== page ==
And, to be an affective listener you need to be silent. You also have to pay attention. That means listening with all of your body.

How to be a better listener.

  • Stay silent and let the other person get out whatever they need to say.
  • Pay attention not just to WHAT is being said but also what isn’t. Pick up on hesitations, phrasing, half finished sentences. Aim to hear the meaning behind the words.
  • WATCH what people are saying. How is the body language supporting (or not) the words being used.
  • Think about how what is being said makes you FEEL. What is your gut instinct telling you? Does it raise questions that need to be answered to help you understand? What is your heart telling you? Show compassion and don’t judge.

Being a better listener will tell your team that you value them and what they have to say. They will feel more confident in their communications with you. They will also know that you expect them to offer the same level of listening to you, their colleagues and indeed their customers if they deal with them.

5. Inspiring

Being the leader puts you in the unique position of being able to motivate and inspire people. Whether it be to do their best, to develop thier skills, to pursue goals that they might otherwise feel out of thier league.
It is one of the most rewarding aspects of being the leader. You can make a huge impact on the future of others by believing in them and giving them the opportunities to grow. to do their best work and pursue projects and goals that enable them to grow.
Great leaders aim to create an inspirational work environment. They create a sense of community and belonging within there teams. They celebrate and reward achievement. They tend to have a lot of positive energy and share that with others for the benefit of all.

How to be an inspiring leader.

  • Set stretching goals. If you aim high, even if you don’t meet all the goals, you will achieve far more.
  • Have a clear vision. If you don’t know where you are going, how can anyone know whether it is worth following you?
  • Collaborate as much as possible with others. Share your knowledge and evidence that you are keen to take on others ideas.
  • Take the initiative and champion change. Be the one who volunteers to trial new working methods, new systems or procedures. If nothing else this gives you the opportunity to shape organisational change.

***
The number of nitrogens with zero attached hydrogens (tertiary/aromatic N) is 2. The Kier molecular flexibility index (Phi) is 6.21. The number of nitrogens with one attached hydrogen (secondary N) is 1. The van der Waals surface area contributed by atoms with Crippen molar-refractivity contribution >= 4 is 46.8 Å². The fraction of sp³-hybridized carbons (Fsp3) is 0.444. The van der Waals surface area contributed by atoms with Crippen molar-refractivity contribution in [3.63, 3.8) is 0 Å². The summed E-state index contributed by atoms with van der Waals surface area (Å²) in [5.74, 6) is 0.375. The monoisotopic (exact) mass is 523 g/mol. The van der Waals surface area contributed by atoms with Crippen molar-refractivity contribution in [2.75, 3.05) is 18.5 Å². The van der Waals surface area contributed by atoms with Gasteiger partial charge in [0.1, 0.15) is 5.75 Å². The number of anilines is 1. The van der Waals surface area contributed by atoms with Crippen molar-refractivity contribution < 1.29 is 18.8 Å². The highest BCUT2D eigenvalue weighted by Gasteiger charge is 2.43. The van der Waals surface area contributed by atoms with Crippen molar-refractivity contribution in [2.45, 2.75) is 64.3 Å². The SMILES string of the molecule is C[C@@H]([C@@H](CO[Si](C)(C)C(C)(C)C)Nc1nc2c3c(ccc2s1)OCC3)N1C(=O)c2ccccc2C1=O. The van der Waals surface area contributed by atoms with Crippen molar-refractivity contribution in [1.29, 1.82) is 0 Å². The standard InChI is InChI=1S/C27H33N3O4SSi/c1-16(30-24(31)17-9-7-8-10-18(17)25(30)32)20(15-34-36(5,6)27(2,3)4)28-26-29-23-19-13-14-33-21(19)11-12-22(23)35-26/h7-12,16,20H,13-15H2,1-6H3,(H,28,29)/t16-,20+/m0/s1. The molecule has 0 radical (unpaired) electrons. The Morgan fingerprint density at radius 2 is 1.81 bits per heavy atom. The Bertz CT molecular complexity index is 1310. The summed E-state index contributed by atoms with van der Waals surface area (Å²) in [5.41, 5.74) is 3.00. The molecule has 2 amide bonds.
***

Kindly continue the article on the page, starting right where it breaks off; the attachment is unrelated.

Inspiring leaders show their team that standing still is not an option, but that moving forward is full of opportunity. The team gains a strong sense of accountability.

If you want to develop your leadership skills, become a more effective leader and develop both personally and professionally I offer training programs that are designed to meet your specific needs. 30 plus years of experience in senior management and leadership roles mean that I understand the challenges you face.
Get in touch today to arrange a FREE consultation. No commitment and no hard sell. I will honestly discuss with you how I could help you to meet your aims.

How to cope with change

Do you struggle with change? If so this will make it difficult for you to lead your team through change.

I totally get you!

I have always been nervous of change. I naturally like order and find change hard to cope with because some disorder is almost inevitable.

In the past my perfectionist tendencies meant that I had to get everything back in order very quickly. This put me under lots of self generated pressure.

Plus, let’s be honest, there was a nagging voice telling me I might not be able to cope!

Once I started my leadership career I realised that no matter how I felt about change I needed to overcome that. It was my mission NOT to pass my concerns on to my team.

Over the years I have had many conversations with team members who have been gobsmacked to find out that I had been just as nervous as them. I worked hard not to show it!

As the leader your job is to help others through change. To do that you need to create a positive environment for the team.